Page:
Next week I will go to church next to the lake where I swam as a girl.
I return every 18 months or so to visit the water in Malawi. Only the water I’m interested in as a woman is not the lake, but is accessed from deep in the ground or channeled down from the mountains to villages below. Malawians, like every person on the earth, need safe water for drinking, washing, cleaning, and growing.
I go to make sure that the water projects, largely funded by children in the United States, are proceeding as planned. They have trusted Watering Malawi with their hard earned quarters and dimes and I take that trust seriously. I also invite a friend or two, to come help hold us accountable to this good work.
This time I am traveling with strong women – a mother, a sister, and a storyteller
Charlotte Walker, my mother.
Charlotte volunteered her time and money first. She and dad originally lived in Malawi when my two older sisters were tiny. Then my parents had two more “African” daughters. I am the youngest. At 78 years old, mom feels compelled to go to Malawi, “one more time.” Mom is a retired nurse who has treated every tropical disease around and wrestled with the medical nightmares fairly routine in third world countries. Her Chichewa, fluent a few decades ago, comes back with surprising dignity when she returns with me, along with instinctive cultural diplomacy. So, while it may appear we are patiently traveling the globe with a grandmother, mom is actually the trump card in my back pocket. Malawians respect age and wisdom. They also recognize the face of a familiar saint.
Amanda is a sister, though technically her family is from Pensacola. She has been working alongside me at Watering Malawi for four years now. She coordinates the communication between those financially compelled to contribute, our board, and the Malawian experts who actually execute the work. Amanda doesn’t forget a name or a detail and has learned to anticipate the answer before I ask the question. She knows about the wells, the toilets and the fishponds we have funded. Plus she laughs easily, and a healthy sense of humor is a valuable asset on any trip.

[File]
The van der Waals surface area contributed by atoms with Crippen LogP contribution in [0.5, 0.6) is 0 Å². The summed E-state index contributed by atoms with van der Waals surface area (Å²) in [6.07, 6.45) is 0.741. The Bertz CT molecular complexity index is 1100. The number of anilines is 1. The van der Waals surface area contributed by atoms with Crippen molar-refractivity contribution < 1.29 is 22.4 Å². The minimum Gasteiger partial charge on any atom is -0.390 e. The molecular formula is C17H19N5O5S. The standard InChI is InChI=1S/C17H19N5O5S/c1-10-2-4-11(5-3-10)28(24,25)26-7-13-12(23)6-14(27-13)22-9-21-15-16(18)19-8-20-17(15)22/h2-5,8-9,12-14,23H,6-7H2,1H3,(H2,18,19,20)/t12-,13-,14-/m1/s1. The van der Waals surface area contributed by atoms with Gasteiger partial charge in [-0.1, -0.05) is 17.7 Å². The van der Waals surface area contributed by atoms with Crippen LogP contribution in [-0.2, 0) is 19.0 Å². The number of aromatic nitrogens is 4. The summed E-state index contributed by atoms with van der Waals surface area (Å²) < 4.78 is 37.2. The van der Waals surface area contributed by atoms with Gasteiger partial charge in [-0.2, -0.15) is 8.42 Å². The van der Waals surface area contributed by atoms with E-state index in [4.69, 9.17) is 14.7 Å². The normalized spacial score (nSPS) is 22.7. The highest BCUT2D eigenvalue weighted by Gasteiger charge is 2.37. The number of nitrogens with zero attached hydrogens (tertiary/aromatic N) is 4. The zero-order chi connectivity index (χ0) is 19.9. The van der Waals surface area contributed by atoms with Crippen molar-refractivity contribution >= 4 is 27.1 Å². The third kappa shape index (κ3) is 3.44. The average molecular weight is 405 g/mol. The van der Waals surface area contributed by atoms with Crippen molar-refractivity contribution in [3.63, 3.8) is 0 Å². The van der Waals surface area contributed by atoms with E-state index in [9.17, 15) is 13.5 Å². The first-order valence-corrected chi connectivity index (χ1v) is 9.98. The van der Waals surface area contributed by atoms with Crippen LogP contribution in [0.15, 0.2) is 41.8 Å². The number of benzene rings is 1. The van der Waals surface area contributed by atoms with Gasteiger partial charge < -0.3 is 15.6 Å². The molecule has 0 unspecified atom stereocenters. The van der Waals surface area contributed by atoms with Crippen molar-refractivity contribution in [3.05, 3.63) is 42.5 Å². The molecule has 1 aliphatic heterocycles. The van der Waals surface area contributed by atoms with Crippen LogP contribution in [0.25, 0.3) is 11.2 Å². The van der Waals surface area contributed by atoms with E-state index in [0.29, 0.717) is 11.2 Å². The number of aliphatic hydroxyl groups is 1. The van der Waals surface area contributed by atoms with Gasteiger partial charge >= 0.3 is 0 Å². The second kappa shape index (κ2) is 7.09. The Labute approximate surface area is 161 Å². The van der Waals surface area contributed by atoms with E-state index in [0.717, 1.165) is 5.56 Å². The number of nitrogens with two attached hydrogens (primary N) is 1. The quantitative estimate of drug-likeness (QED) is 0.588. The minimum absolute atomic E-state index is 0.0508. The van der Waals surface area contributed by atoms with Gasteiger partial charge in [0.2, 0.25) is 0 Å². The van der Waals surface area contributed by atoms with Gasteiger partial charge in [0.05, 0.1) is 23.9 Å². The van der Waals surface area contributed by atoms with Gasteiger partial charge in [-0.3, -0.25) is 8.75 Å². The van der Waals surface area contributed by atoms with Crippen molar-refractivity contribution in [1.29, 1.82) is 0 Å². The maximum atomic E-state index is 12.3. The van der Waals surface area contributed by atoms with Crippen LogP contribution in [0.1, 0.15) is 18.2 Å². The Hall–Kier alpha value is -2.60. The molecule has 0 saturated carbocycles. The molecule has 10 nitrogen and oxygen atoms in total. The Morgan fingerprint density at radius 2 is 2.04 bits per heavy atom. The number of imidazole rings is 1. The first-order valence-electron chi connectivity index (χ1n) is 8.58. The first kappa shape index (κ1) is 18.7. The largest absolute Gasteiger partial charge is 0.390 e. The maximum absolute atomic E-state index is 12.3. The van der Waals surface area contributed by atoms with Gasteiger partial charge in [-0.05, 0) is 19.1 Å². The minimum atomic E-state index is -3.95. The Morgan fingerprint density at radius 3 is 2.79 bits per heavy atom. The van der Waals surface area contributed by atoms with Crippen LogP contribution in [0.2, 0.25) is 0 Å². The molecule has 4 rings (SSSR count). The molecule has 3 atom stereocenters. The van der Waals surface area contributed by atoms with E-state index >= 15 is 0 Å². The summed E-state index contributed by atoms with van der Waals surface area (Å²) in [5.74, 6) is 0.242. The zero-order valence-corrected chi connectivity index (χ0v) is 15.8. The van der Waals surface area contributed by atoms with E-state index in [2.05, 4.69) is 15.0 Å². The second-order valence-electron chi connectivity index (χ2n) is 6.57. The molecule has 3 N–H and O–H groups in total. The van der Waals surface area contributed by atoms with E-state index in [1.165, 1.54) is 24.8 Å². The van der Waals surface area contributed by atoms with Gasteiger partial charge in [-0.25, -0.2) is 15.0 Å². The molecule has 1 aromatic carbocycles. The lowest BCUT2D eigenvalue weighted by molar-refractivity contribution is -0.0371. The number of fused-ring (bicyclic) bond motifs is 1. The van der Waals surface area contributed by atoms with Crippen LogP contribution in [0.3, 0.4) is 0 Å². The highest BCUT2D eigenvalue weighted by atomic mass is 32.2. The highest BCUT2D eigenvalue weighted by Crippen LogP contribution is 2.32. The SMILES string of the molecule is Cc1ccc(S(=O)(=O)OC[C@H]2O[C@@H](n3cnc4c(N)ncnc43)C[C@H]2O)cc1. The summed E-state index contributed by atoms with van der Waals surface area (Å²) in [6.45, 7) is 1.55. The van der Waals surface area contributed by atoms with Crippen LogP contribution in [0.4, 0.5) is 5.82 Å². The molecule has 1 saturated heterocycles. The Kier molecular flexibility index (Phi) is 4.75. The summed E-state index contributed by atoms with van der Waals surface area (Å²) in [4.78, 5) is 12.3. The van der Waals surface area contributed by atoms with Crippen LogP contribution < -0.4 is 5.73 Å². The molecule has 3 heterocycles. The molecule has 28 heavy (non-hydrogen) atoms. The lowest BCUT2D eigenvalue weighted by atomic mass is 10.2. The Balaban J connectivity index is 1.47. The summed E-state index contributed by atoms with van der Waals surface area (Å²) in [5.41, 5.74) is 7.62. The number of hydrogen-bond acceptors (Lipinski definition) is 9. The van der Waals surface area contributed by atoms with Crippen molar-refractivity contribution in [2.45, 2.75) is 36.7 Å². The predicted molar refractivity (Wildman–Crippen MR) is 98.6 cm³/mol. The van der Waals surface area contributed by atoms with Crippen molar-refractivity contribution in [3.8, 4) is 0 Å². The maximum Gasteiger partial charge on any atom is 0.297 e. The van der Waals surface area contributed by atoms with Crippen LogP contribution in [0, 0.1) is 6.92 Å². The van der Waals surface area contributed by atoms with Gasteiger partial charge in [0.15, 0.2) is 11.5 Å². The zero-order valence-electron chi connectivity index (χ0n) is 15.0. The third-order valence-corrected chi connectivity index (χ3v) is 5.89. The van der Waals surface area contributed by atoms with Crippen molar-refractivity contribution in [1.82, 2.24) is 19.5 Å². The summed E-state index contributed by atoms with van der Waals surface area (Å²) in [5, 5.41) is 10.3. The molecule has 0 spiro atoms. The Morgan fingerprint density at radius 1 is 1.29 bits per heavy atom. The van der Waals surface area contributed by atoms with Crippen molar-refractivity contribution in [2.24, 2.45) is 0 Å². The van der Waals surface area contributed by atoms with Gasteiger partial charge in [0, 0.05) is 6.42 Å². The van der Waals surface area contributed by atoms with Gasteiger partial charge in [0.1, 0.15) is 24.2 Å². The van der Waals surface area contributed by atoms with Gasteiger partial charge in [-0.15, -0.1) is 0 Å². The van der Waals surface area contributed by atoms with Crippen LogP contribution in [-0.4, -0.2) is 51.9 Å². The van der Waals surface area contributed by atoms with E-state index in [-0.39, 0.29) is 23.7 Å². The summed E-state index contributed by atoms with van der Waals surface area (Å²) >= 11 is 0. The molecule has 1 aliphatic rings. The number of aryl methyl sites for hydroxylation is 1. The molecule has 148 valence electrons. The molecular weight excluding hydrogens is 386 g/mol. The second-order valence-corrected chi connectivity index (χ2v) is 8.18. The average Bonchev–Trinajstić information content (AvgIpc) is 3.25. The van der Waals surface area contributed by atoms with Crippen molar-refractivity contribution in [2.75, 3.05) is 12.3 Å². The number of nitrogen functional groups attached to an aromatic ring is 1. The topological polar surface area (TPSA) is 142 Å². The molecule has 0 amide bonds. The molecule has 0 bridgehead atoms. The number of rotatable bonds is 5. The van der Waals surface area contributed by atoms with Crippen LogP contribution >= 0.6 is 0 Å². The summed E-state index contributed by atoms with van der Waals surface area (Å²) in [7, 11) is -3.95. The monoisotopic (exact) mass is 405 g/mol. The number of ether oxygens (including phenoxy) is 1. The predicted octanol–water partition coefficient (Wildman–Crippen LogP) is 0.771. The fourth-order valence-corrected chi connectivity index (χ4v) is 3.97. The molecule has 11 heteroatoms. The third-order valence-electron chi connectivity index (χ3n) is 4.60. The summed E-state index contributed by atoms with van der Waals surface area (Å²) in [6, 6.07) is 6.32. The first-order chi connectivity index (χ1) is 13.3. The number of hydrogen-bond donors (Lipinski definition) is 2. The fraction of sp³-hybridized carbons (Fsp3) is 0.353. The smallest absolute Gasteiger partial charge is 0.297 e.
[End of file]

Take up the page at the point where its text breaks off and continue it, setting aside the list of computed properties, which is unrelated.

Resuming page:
Jourdan Crouch Fairchild, a storyteller.
Jordan is a storyteller who found herself on Good Morning America, and eventually across the table from David and I in Chicago. A former Passport camper, Jourdan is a recognized communicator who understands that the power of words could offer the potential to positively impact the lives of the women, girls and families she will meet.
In Malawi, Jourdan will meet girls who have access to a close-by well and see the schools they attend. She will be reminded why working bathrooms in schools reduce the drop out rate for girls, especially as they reach adolescence. Jourdan will visit the gardens and meet mothers who have learned to repair their own wells and generate small businesses. She will learn how access to water helps break the cycle of extreme poverty. You can read about Jourdan’s journey here or follow her on Twitter.
A mother, a daughter, a sister, and a storyteller are going to Malawi on behalf of the communities of teenagers and children who have given to something bigger than themselves. Children give because they understand Jesus’ love compels them to do so. Students give because the world is broken and they want participate in its healing on a grand scale.
Four women will travel to Malawi to visit the water and connecting that work to a bigger conversation about the empowerment of women and girls. WorldVision calls this dream Strong Women Strong World. Malawi’s first woman president President Joyce Banda recognizes the powerful natural resource her country holds in the women and girls of Malawi. We are looking forward to learning how Watering Malawi can participate in a stronger world through our work of accessing to water and sanitation in Malawi.